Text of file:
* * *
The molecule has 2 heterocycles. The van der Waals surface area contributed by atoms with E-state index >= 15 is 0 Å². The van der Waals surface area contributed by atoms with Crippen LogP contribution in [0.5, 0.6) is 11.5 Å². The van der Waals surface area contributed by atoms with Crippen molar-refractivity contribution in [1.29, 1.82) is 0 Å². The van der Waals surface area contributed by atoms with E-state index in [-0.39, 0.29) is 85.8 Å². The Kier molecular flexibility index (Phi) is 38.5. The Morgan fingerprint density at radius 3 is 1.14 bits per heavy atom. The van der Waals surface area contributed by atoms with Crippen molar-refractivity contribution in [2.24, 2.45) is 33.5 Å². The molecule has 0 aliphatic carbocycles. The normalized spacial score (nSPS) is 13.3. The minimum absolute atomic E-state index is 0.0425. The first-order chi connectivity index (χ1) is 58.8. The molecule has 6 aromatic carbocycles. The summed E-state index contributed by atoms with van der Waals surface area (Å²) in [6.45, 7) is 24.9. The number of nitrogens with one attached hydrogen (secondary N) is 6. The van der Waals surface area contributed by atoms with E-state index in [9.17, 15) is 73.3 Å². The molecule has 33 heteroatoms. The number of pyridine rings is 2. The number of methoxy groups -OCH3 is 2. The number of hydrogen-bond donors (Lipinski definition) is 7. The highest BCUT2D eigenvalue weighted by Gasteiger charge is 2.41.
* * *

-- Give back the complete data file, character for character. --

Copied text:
The molecule has 2 heterocycles. The van der Waals surface area contributed by atoms with E-state index >= 15 is 0 Å². The van der Waals surface area contributed by atoms with Crippen LogP contribution in [0.5, 0.6) is 11.5 Å². The van der Waals surface area contributed by atoms with Crippen molar-refractivity contribution in [1.29, 1.82) is 0 Å². The van der Waals surface area contributed by atoms with E-state index in [-0.39, 0.29) is 85.8 Å². The Kier molecular flexibility index (Phi) is 38.5. The Morgan fingerprint density at radius 3 is 1.14 bits per heavy atom. The van der Waals surface area contributed by atoms with Crippen molar-refractivity contribution in [2.24, 2.45) is 33.5 Å². The molecule has 0 aliphatic carbocycles. The normalized spacial score (nSPS) is 13.3. The minimum absolute atomic E-state index is 0.0425. The first-order chi connectivity index (χ1) is 58.8. The molecule has 6 aromatic carbocycles. The summed E-state index contributed by atoms with van der Waals surface area (Å²) in [6.45, 7) is 24.9. The number of nitrogens with one attached hydrogen (secondary N) is 6. The van der Waals surface area contributed by atoms with E-state index in [9.17, 15) is 73.3 Å². The molecule has 33 heteroatoms. The number of pyridine rings is 2. The number of methoxy groups -OCH3 is 2. The number of hydrogen-bond donors (Lipinski definition) is 7. The highest BCUT2D eigenvalue weighted by Gasteiger charge is 2.41.